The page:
Presentation Dr. Agnès Callamard, Columbia University

Report
“More speech, Not less: Counter-Speech as a
strategy to respond to incitement to violence
and hatred”
Dr. Agnes Callamard, Columbia University
[email protected]
Ministerial Side Event
Towards inclusive societies:
empowerment and education as a
strategy to prevent genocide
United Nations, New York, 24 September 2014
Kingdom of Belgium and UN Office on Genocide
Prevention
Terminology and scope
• Hate speech covers a variety and a spectrum of
expression, some of which may be legitimate under
international human rights law
• Focus here is on the most serious Hate Speech, nonprotected by international law:
– That falls under article 20 of the ICCPR (incitement
to violence, discrimination and hostility) and under
the Genocide Convention;
– That is conducted on-line
• A six part test to distinguish harmful from less harmful
hate speech is relied upon:
Incitement Speech: ARTICLE 19 six part
test
1. The historical context of the expression;
2. The speaker (including his/her influence and position in the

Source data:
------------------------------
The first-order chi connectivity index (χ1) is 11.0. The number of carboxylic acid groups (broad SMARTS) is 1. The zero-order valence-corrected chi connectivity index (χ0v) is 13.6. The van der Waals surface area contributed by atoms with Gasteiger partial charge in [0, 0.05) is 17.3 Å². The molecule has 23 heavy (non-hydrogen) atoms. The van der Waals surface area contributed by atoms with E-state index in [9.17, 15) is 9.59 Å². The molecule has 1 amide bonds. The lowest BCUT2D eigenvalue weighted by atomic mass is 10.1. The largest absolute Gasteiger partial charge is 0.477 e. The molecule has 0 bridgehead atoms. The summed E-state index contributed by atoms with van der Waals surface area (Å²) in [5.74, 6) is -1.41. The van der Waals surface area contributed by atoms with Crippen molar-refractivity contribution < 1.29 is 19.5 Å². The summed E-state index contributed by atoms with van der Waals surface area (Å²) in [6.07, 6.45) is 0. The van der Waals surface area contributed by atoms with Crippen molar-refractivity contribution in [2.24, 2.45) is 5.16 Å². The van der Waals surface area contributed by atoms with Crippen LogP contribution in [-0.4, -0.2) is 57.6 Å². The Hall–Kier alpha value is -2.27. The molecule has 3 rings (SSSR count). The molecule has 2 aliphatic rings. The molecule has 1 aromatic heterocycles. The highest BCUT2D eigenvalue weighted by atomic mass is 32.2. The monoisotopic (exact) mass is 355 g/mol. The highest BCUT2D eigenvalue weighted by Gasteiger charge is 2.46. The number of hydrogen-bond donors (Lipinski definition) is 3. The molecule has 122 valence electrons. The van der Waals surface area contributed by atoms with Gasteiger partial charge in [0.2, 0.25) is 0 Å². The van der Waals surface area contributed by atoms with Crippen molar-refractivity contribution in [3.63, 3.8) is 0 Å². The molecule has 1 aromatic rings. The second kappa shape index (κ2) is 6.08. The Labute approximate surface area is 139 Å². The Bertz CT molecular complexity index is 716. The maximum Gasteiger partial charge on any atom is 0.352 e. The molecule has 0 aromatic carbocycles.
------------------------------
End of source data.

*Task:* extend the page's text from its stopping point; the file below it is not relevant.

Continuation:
society and community)
3. The intent of the speaker/proponent to incite
discrimination, hostility or violence;
4. The content of the expression (words, references, etc.)
5. Its outreach (including the audience and means of
dissemination);
6. The likelihood that the advocated action will occur,
including its imminence
What does Internet offer
Extremist Individuals or Groups?
The Internet offers easier, faster and inexpensive ways to:
• Connect
• Communicate
• Validate
– “provides a feeling of empowerment that comes from finding
out that feelings are widely shared”(1)
The Internet is an ‘echo chamber’:
• Where “individuals find their ideas supported and
echoed by other like-minded individuals”
• Where they create a collective identity, often across
borders, and a digital territory
(2)
A word on “communication”
• Ample evidence that hate and extremist groups
are now more sophisticated in use of
communication technologies but it varies across
groups and countries;
– 50% of 157 “hate” sites surveyed last year in the US included
multimedia materials (3).